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markets: Indian equities show some signs of overheating

ET Intelligence Group: Indicators ranging from valuation to technical parameters and relative stock performance to earnings yield suggest that India’s current degree of equity outperformance may not sustain in the near term.

Indian equities have outperformed the MSCI World index by 22% in the past one year, the most in seven years, show data from Bloomberg. They also outpaced the emerging market counterparts (MSCI EM index) by 36%.

A large part of the gain in the current calendar year has been driven by domestic money – Indian equities received just $1.5 billion of foreign inflows in the last six months despite foreign investors reducing their exposure to China.

Local equities delivered a return of about 12% in the third quarter of 2021 so far, one of the best among large markets. They have also not seen any correction of over 10% in the past 260 days, which is the third-longest rally ever after 2013 and then in 2016.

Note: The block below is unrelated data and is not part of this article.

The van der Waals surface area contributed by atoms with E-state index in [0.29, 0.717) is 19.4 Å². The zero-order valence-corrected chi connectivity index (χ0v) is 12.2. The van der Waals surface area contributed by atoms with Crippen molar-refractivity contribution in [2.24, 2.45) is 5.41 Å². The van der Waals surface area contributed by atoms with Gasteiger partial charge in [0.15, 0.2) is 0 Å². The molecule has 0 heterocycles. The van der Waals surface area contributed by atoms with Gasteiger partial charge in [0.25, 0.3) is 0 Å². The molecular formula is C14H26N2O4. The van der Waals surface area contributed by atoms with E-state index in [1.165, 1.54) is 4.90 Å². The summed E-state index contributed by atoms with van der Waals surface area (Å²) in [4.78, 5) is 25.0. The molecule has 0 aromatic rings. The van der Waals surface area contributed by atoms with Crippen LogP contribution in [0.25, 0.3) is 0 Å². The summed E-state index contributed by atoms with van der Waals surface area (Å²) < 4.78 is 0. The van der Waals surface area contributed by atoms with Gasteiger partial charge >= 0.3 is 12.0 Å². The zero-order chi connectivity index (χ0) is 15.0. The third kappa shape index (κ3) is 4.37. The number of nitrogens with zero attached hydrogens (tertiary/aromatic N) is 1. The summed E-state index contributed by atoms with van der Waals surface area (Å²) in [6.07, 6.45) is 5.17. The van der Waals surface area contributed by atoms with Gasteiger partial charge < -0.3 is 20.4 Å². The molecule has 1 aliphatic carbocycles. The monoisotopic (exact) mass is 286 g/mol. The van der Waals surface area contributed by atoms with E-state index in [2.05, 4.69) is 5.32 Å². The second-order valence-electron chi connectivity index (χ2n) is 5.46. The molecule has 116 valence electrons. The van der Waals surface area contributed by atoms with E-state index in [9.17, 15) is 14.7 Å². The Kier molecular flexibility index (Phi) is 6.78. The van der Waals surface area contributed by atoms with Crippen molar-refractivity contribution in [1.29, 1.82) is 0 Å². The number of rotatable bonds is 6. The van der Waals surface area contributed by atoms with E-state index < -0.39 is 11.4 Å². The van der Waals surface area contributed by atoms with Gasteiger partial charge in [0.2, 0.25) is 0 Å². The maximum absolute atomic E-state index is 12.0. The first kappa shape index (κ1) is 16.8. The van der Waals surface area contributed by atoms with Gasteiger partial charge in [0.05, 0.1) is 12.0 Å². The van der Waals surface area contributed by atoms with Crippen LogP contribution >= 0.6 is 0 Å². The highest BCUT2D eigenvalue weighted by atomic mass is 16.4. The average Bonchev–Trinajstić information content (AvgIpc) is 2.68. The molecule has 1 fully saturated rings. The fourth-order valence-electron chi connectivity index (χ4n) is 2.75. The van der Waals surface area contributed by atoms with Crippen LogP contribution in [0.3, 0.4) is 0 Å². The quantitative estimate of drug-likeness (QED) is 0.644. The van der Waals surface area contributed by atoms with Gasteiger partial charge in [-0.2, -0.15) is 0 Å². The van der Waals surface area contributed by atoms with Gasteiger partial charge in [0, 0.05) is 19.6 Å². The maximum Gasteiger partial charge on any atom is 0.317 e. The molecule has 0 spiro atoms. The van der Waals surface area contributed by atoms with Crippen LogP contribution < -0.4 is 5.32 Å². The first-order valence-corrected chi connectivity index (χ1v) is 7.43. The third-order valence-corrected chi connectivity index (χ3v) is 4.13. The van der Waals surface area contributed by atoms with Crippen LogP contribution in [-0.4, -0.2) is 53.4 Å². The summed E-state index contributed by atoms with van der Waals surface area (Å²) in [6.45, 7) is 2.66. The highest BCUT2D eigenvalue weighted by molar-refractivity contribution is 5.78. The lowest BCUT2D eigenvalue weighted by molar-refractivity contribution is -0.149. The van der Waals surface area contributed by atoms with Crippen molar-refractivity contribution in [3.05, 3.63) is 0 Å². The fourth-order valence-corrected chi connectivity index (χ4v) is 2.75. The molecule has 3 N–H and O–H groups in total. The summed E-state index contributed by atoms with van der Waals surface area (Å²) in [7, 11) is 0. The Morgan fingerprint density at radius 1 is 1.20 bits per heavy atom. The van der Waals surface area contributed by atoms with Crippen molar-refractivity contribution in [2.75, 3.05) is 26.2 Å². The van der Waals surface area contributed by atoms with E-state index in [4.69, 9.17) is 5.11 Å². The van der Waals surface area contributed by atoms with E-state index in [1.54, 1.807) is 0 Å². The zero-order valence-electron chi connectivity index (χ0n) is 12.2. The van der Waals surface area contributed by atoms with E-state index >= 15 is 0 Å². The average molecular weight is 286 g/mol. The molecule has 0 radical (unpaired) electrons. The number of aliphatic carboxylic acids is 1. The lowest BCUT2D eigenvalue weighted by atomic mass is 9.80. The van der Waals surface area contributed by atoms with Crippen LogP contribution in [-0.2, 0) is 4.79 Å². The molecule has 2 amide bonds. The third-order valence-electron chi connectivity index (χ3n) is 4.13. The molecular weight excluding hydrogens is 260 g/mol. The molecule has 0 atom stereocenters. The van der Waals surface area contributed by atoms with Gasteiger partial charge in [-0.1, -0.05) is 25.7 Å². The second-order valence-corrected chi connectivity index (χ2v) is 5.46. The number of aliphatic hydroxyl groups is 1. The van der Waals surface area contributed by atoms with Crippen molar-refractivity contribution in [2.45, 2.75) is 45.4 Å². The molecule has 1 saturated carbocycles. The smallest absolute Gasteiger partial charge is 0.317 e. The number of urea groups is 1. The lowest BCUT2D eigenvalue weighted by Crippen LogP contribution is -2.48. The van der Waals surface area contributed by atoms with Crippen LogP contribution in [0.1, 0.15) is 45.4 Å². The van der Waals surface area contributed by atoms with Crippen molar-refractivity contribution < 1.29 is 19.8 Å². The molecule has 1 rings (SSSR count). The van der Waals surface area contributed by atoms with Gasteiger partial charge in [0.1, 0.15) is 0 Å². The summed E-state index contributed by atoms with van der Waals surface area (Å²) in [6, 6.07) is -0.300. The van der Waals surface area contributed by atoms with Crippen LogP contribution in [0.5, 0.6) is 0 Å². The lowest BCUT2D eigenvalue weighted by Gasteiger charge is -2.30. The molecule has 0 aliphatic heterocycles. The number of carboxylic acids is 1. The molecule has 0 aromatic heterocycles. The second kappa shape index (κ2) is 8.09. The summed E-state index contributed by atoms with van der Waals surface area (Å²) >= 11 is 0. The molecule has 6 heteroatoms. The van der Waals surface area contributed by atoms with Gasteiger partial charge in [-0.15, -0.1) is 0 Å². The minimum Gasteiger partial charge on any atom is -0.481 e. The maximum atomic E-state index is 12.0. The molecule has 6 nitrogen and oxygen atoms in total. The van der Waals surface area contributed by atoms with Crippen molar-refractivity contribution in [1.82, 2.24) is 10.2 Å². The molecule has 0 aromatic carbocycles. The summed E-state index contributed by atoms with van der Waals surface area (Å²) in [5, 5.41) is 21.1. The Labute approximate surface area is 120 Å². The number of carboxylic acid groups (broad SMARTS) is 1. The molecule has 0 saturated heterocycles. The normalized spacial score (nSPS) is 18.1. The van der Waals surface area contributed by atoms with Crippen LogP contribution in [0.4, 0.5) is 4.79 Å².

Historical data suggest that if Indian equities reach such a high level of outperformance, then the returns become muted for the next few months. According to Jefferies, a high degree of outperformance is usually followed by India underperforming by 11%, 6% and 7% on average in the following 90, 180 and 365 days, respectively.


The absolute and relative valuations of Indian equities are hovering at a record levels. The Nifty50 is trading at 22.3 times the one-year forward earnings, a 41% premium to its long-term average.

A comparison of PE of the top global equity indices shows Nifty’s valuation as the most stretched by a margin at nearly the 100th percentile of the 16-year trading range, show data compiled by CLSA. No other market is within 5% of the record valuation in terms of the percentile trading range.

On relative valuation, the price-earnings premium of India has reached a record level against Asian counterparts, while the premium with EM peers is at a more than 15-year high. The gap between the bond yield and earnings yield – an inverse of price-earnings – is 1.65, compared with the average of 0.97. A reading of a yield spread of more than 1.65 has historically resulted in negative returns in the following 12 months.

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